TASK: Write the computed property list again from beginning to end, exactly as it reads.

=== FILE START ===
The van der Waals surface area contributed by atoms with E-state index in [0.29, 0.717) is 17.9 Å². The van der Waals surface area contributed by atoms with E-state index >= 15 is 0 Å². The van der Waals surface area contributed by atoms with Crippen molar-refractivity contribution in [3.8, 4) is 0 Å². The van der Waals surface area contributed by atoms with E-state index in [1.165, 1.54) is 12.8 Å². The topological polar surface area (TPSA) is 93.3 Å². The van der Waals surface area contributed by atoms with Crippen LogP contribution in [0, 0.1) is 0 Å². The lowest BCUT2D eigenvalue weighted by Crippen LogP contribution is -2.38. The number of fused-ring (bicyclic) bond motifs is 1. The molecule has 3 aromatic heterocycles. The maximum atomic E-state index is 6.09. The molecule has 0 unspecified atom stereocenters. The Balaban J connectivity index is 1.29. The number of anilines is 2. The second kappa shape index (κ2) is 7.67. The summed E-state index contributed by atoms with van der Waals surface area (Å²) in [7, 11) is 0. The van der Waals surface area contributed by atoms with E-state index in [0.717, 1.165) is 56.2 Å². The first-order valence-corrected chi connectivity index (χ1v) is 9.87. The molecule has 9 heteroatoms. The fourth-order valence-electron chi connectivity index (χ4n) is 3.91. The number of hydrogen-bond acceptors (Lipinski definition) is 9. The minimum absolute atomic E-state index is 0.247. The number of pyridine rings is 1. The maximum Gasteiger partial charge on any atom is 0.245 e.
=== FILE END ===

The van der Waals surface area contributed by atoms with E-state index in [0.29, 0.717) is 17.9 Å². The van der Waals surface area contributed by atoms with E-state index >= 15 is 0 Å². The van der Waals surface area contributed by atoms with Crippen molar-refractivity contribution in [3.8, 4) is 0 Å². The van der Waals surface area contributed by atoms with E-state index in [1.165, 1.54) is 12.8 Å². The topological polar surface area (TPSA) is 93.3 Å². The van der Waals surface area contributed by atoms with Crippen LogP contribution in [0, 0.1) is 0 Å². The lowest BCUT2D eigenvalue weighted by Crippen LogP contribution is -2.38. The number of fused-ring (bicyclic) bond motifs is 1. The molecule has 3 aromatic heterocycles. The maximum atomic E-state index is 6.09. The molecule has 0 unspecified atom stereocenters. The Balaban J connectivity index is 1.29. The number of anilines is 2. The second kappa shape index (κ2) is 7.67. The summed E-state index contributed by atoms with van der Waals surface area (Å²) in [7, 11) is 0. The van der Waals surface area contributed by atoms with E-state index in [0.717, 1.165) is 56.2 Å². The first-order valence-corrected chi connectivity index (χ1v) is 9.87. The molecule has 9 heteroatoms. The fourth-order valence-electron chi connectivity index (χ4n) is 3.91. The number of hydrogen-bond acceptors (Lipinski definition) is 9. The minimum absolute atomic E-state index is 0.247. The number of pyridine rings is 1. The maximum Gasteiger partial charge on any atom is 0.245 e.